According to the U.S. EIA 2010 International Energy Report, the transportation sector is second only to the industrial sector in terms of total end-use energy consumption; with almost 30 percent of the world’s total delivered energy used for transportation fuels

While diminishing natural resources (conventional fossil fuels and natural gas) are only available in select regions, emerging alternative energy technologies derive their power from resources available in most countries. The PowerHouse DMG® System produces EcoSynthesis Gas, broadly analogous to natural gas, that can reduce the use of fossil fuels and dramatically reduce harmful greenhouse gas emissions found in traditional transportation fuels. DMG® is perfectly capable of operating on biomass, waste plastics, and end-of-life tyres.

Tires at landfill

In the 2010 EIA report, non-OECD transportation energy use is projected to grow by 2.6 percent per year from 2007 to 2035, and biomass alone could provide between 10-20% of the total global electricity production by 2050. Many of these developing countries are prime candidates for liquid fuels recovered from renewable feedstocks.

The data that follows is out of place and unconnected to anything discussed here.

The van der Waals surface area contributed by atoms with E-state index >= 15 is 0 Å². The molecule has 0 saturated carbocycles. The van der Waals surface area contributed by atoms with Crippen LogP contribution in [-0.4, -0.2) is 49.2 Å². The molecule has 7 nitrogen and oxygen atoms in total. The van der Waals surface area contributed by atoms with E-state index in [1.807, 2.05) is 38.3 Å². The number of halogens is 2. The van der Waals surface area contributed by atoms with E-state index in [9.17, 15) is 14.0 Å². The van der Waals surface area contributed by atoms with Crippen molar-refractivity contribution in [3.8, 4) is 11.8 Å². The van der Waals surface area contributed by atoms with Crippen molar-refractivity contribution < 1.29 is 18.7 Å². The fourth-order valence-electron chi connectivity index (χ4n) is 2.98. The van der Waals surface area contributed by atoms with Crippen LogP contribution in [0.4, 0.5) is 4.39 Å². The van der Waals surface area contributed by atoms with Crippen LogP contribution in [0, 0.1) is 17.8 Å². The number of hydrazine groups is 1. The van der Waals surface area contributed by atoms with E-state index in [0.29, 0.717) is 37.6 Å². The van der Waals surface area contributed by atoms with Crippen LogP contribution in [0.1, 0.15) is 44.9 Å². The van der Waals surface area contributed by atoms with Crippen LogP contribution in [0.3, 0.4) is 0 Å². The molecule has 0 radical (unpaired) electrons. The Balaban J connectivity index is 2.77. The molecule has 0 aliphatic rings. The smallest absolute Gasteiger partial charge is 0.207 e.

Having recently completed the commercial design of the PHE DMG® System, after years of testing and research, PowerHouse’s primary current objective is to sell its systems to customers looking for ways to maximize their ROI on renewable, excess, and waste feedstocks to produce chemical precursors, ultra-clean hydrogen, and on-site private wire power generation.

The growing demand for physical and chemical energy in all forms is driving significant commodity price increases and highlighting the viability of “alternative” resources. Increasing global concerns about greenhouse gas emissions are placing additional constraints on how energy recovered and sourced.

The world market for waste-to-energy is projected to reach $33 billion by the year 2023. This growth is driven by an increase in solid waste generation, raised energy costs and a reduction in landfill capacity.

The reality of global warming, polluting of the Oceans, the need for industrial supply security and the rising demand for efficient second-use recovery are other key factors driving the waste-to-energy market. Reuse, reduce, and recycle are not adequate for our growing population. Efficient energy conversion and recovery must become a part of the equation. The “Three Rs” must evolve to the “Four Rs”.

Renewable Fuels

The ability to convert renewable feedstocks/waste materials to chemical precursors and cleaner energy provides the opportunity for creative solutions for Government, Industry, and Consumer needs.